Magazine article Information Today

Bad Buzz for Google

Magazine article Information Today

Bad Buzz for Google

Article excerpt

It is safe to say that Google has had a tough time for the last couple of months on the litigation front. At a hearing in February to review the settlement of the proposed Google Books lawsuit, 21 speakers registered objections, and the U.S. Department of Justice raised antitrust and other concerns. Only five speakers were in favor of the settlement. As a result, a decision is not expected for months.

Then, in April, a group of photographers, artists, and illustrators filed a separate class action complaint alleging that the Google Books project (even if it is settled) will continue to infringe on copyrights for works that are included in books that Google scans. The disputed settlement proposal does not address these claims.

Buzz vs. the Federal Trade Commission

While the Google Books case has generated the most attention, Google has also faced challenges in the privacy arena. The release of its Google Buzz social networking service has generated at least two class action lawsuits, a Federal Trade Commission (FTC) complaint, and a scolding from government officials around the world.

Buzz was launched in February to great fanfare as Google's foray into social networking, a market currently dominated by Facebook, Twitter, MySpace, and Linkedln. Google's promotion of Buzz was based on Buzz's integration with Google's Gmail service, allowing the system to generate "followers" from existing Gmail contacts. Buzz also was designed to help users share pictures, videos, and updates from within the Google family of services, such as YouTube and Picasa.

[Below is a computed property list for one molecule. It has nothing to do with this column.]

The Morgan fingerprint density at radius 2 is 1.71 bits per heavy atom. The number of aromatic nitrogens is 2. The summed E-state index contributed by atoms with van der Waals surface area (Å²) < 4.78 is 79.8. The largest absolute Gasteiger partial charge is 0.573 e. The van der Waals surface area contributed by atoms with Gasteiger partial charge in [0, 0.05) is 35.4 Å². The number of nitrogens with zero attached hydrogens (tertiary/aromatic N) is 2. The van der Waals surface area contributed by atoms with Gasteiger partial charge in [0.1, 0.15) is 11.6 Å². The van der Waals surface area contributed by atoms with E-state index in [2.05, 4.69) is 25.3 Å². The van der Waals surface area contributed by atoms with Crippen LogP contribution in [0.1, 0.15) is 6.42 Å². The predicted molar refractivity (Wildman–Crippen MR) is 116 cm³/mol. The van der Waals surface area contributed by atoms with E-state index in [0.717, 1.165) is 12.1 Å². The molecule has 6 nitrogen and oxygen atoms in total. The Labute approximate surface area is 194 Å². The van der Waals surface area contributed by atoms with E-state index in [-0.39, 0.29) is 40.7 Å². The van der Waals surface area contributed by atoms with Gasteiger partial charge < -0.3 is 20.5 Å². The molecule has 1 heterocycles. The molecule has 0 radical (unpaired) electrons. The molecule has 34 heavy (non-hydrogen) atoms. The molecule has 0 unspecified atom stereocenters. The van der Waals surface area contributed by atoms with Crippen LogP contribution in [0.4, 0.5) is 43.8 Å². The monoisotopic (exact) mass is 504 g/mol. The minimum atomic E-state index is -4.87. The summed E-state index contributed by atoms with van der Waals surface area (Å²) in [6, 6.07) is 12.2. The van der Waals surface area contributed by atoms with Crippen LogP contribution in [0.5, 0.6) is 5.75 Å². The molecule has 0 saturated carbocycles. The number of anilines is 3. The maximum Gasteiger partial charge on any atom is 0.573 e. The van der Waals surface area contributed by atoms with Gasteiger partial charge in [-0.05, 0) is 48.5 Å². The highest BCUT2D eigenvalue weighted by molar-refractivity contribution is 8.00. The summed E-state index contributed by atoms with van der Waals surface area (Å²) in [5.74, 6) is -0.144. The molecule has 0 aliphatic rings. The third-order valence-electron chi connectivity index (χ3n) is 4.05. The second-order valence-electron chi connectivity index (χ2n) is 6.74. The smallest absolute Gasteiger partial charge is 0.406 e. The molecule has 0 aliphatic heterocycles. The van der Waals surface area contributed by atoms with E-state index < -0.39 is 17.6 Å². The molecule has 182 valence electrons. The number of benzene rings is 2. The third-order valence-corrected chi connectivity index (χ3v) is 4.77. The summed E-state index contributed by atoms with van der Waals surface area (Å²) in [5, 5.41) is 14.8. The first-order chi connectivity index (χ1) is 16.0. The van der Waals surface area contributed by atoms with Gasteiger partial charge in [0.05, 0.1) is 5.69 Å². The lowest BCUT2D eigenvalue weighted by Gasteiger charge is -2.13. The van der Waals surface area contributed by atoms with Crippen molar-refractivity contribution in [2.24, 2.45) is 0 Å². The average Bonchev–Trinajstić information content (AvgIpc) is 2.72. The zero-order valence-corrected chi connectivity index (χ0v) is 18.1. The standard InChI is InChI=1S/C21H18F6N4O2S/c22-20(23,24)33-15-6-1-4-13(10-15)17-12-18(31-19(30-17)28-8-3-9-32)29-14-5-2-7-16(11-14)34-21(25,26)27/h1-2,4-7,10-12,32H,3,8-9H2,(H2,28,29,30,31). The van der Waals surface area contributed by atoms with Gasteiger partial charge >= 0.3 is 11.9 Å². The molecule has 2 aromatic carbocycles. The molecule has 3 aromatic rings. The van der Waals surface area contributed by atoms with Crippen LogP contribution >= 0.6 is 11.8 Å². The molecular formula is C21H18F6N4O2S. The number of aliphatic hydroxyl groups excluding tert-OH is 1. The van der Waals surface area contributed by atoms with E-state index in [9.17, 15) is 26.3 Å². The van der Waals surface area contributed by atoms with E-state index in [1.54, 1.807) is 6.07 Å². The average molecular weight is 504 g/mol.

Apparently, it helped share content too well. Within a week after its launch, Google was forced to make changes in the way Buzz gathers and releases user information. By the end of the week, even with those changes, users had generated a class action suit and a complaint to the FTC, both over the violation of user privacy.

'Public' Profiles

According to the FTC complaint, Buzz is activated automatically when users sign on to Gmail. ABuzz tool then creates a Buzz "following" list based on the most frequent email contacts. The complaint alleges that this activity took place without notice or warning to Gmail users. Buzz users then created "public profiles," which reportedly made the "following" and related "followed by" lists available to the general public. According to the complaint, this public release of contact lists was done by default and that several steps were required to hide the lists from public view.

Criticism quickly mounted about the practice of making a user's email contact list publicly available as part of his or her Buzz profiles. The FTC complaint noted that such lists often contain "deeply personal information, including the names and email addresses of estranged spouses, current lovers, attorneys and doctors." Within 4 days of Buzz's launch, Google made at least two changes to its system to give users more control of the "following" list, but the default remained to select all contacts with the burden on the user to "de-select." The default of the publicly available contact list also remained.

Unfair and Deceptive?

Notwithstanding the changes, the Electronic Privacy Information Center filed a complaint with the FTC asking it to investigate Google for engaging in unfair and deceptive business acts and practices. …

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